My nurse called back and told me to go in to the office where they were waiting for me, so they could reevaluate me. This meant I had to see Dr. R. again, which wasn’t really what I wanted given how uneasy I’d been with her the day before. But, in I went. I am nothing if not compliant. And I’m really glad I did, and very glad I saw Dr. R. in particular, because it gave me a chance to revise my first impression of her completely. She was thorough. She took a lot of time with me. She clarified a number of things. She talked me through what was going on, what the plan was, why they were going to do what they were going to do that, and this was all during her lunch break.

She went ahead and did the fetal fibronectin test before she did anything else, since it had been more than 24 hours since my last ultrasound. Then she did an ultrasound to check my cervix, and miraculously, it had lengthened since Monday! It was, at its shortest 1.7cm and at its longest it was 2.5, but it spent MOST of its time in the 2.x range, whereas on Monday it spent most of its time in the 1.x range, so this was quite the improvement. You could SEE the relief cross over the doctor’s face immediately. This obviously still means that it’s significantly shorter than it was last week, and even moreso than two weeks ago, so I’m not saying that I’m out of the woods or anything, but it is AWESOME. Unfortunately, this didn’t get around the problem of the contractions which were coming one on top of another. “Contractions by themselves are not the enemy necessarily,” she said. But when you put it all together you have to start thinking about the impact they have. So the first goal is to calm down the bulk of the contractions with a tocolytic. So I’m now on Procardia (Nifedipine) extended release tablets. That should calm most of the “background contractions” which will allow them to concentrate on the breakthrough contractions which are more likely the ones that they need to worry about. And for those, I’ve got immediate-release Procardia.

I will also be using a Home Uterine Activity Monitoring Service (HUAM). There are mixed reviews on whether HUAM does any good. The possible benefit that comes from HUAM is debated… some researchers believe the benefit actually comes from the close contact that patients have with a medical professional on a daily basis. Some researchers, in fact, believe that there may be a possible negative effect on patients because it could cause additional anxiety. Dr. R. said that this practice does frequently use HUAM, but that she came from a background of practices in which they did not frequently use HUAM. She wanted to make sure that I understood that I should not allow the monitoring to cause any additional anxiety. I told her that as far as I’m concerned it’s nothing more than a datapoint to help piece the puzzle together. She agreed that this is precisely how it should be viewed.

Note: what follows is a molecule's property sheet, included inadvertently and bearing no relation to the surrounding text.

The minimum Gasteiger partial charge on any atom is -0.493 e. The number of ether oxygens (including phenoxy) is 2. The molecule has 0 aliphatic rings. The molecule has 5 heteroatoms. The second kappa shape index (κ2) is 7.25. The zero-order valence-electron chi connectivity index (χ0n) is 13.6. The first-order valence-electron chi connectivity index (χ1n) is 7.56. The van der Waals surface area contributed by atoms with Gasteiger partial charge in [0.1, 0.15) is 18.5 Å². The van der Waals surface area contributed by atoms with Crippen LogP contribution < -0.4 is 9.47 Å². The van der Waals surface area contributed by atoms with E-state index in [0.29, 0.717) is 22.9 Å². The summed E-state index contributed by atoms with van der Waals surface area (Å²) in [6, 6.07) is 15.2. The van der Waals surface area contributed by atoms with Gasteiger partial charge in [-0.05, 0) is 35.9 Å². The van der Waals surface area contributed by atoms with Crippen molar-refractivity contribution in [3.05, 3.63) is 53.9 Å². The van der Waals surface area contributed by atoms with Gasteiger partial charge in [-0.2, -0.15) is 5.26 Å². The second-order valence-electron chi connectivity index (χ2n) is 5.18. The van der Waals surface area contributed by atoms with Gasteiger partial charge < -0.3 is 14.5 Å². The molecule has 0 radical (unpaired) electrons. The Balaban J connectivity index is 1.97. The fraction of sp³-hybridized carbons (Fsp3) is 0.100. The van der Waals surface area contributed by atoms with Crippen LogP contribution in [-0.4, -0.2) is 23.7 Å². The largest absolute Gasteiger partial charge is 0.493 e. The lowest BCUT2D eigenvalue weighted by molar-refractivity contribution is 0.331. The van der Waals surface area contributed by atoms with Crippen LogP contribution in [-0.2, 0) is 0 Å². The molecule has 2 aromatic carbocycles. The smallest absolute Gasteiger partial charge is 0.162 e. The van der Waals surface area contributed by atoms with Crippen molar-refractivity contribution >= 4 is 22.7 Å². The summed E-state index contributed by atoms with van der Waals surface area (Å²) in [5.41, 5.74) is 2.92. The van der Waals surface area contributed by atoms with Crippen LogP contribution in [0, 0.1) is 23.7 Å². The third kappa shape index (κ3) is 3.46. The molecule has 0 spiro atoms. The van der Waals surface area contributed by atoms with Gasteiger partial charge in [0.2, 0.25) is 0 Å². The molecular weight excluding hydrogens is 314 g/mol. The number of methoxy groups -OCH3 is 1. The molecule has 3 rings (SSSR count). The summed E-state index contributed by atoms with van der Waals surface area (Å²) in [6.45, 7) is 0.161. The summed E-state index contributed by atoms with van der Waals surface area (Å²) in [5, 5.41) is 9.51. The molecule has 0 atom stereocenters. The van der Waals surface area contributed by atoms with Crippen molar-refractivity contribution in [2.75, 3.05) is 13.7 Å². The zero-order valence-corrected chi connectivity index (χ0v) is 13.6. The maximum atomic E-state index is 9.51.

She then took some time to really talk about what I can and cannot do. She said that whenever possible, I should do nothing, but recognized that I have a four year old in the house and sometimes that’s not 100% possible. However, I should avoid anything that involves prolonged standing, excess stairs, I should do no lifting, no reaching, no cooking. I can get up to go to the bathroom, I can get up to get a sandwich. Combining trips would be good. I can stay in the recliner instead of bed if I am sufficiently reclined. Sitting upright is bad. Doing nothing is good. “You need to understand, however, that if you get up for a sandwich and your membranes rupture, you did not cause it to happen. It did not happen because you stood up, it did not happen because you wanted a sandwich. It will not be your fault.” She said the truth is they don’t know how much, if at all, bed rest helps, but that that it certainly seems that bed rest does a lot more to prolong pregnancy with higher order multiples than it does with singletons. (I realize as I’m writing this that I failed to ask about showers…)